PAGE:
If I’ve given you the impression that the work on the new house has reached some sort of end, or even a turning point then I apologize. We have OODLES of work ahead of us, and usually at least three or four full-blown projects in progress at any given time.
We’ve finished the majority of the work in the front foyer, with the new wiring in place, plastering, painting and so forth, and have our sights set on the living room now.
The living room needed some new wire, a bit of plastering and some “special” demolition. You see, our home inspector had pointed out that from the outside of the house there were two stained glass windows flanking our fireplace, where as on the inside you can see only blank wall.
We’d discussed it, and decided that before we painted the living room we were going to bust the stained glass windows out and return them to their former glory.
As you can see, the first one appears in good shape, and while we’ve still got work to do, we’re excited about the progress.
So, I keep coming back to Home Automation as the likely destination in my journey of home network, alarm and CCTV installation. The ability to automate and coordinate these components along with lighting and electronics control seems almost too much to resist.
Most of these seem to center around X10 stuff, and I’m thinking I should pick up one of their starter packs and just experiment to get my feet wet.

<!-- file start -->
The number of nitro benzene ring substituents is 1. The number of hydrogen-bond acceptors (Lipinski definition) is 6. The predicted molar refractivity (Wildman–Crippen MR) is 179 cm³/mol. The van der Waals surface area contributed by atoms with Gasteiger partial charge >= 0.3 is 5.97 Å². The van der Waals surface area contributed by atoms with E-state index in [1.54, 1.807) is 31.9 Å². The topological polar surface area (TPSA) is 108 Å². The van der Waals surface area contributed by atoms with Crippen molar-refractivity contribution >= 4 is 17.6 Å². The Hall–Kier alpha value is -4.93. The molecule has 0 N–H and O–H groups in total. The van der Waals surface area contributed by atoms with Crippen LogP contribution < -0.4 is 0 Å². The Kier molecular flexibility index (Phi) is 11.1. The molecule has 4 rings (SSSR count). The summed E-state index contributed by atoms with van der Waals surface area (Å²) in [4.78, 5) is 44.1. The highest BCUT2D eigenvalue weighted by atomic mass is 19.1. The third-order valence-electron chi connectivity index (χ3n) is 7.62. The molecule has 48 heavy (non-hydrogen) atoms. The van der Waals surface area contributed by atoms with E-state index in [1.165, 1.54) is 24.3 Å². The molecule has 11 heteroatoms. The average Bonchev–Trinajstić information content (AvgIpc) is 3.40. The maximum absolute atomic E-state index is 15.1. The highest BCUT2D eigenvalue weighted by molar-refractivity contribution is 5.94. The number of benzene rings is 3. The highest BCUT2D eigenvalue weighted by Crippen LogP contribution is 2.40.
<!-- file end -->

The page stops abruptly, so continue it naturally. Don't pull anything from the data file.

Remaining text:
I’ll admit that the idea of a talking house is fine and good, with my luck it would probably talk back (hell, who am I kidding, I’d program it to talk back).
As I mentioned here keeping the home networking gear organized has become a somewhat daunting task.
With the upgraded Router and requirement for more UPS I was forced to concede defeat on the “single shelf” plan, and to make a trip down to Home Despot to buy some deeper wider shelves.
The most frightening part of this was dismantling and disconnecting the existing arrangement, and then putting it back together later.
Happily it worked, and we’ve now got some room for future expansion.
(Assuming I ever get some down time, I’m eventually going to sit down there with a length of Cat5 and a pile of RJ45 connectors and cut new cables to length behind the hardware, theres a lot of space cable back there!)
It should come as no shock to you, loyal readers, that we are heavily reliant on our home network for our digital entertainment (tv and internet), gaming, telephony and even the new surveillance cameras sit on the end of a length of Cat5.
The router is the heart of this, and recently the heart of our home network began beating erratically.
A few times an hour the router would reset itself disrupting telephone conversations, movies, and internet connections. Not fatal, but certainly irritating (the only thing I hate more than something that doesn’t work, is something that cannot be relied on to work consistently).
Our router was an old D-Link WBR-2310, and it had served like a trooper, but it was undoubtedly time to replace it.
Given the service we had received from the WBR-2310 I went down to the local technology store and bought a D-Link DIR-655, hooked it up and immediately our VoIP began acting strange (every second phone call would lack audio on one end of the conversation). I spent about 5 hours trying to trouble shoot this (problem experienced even in the DMZ) and finally gave up dragging the thing back to the store, where I was upsold to the Linksys E3000.
The extra $30 must have been worth it, because the linksys worked right out of the box (an attribute I can appreciate).
(There is some irony in that the E3000 comes with a USB port and built in UPNP support)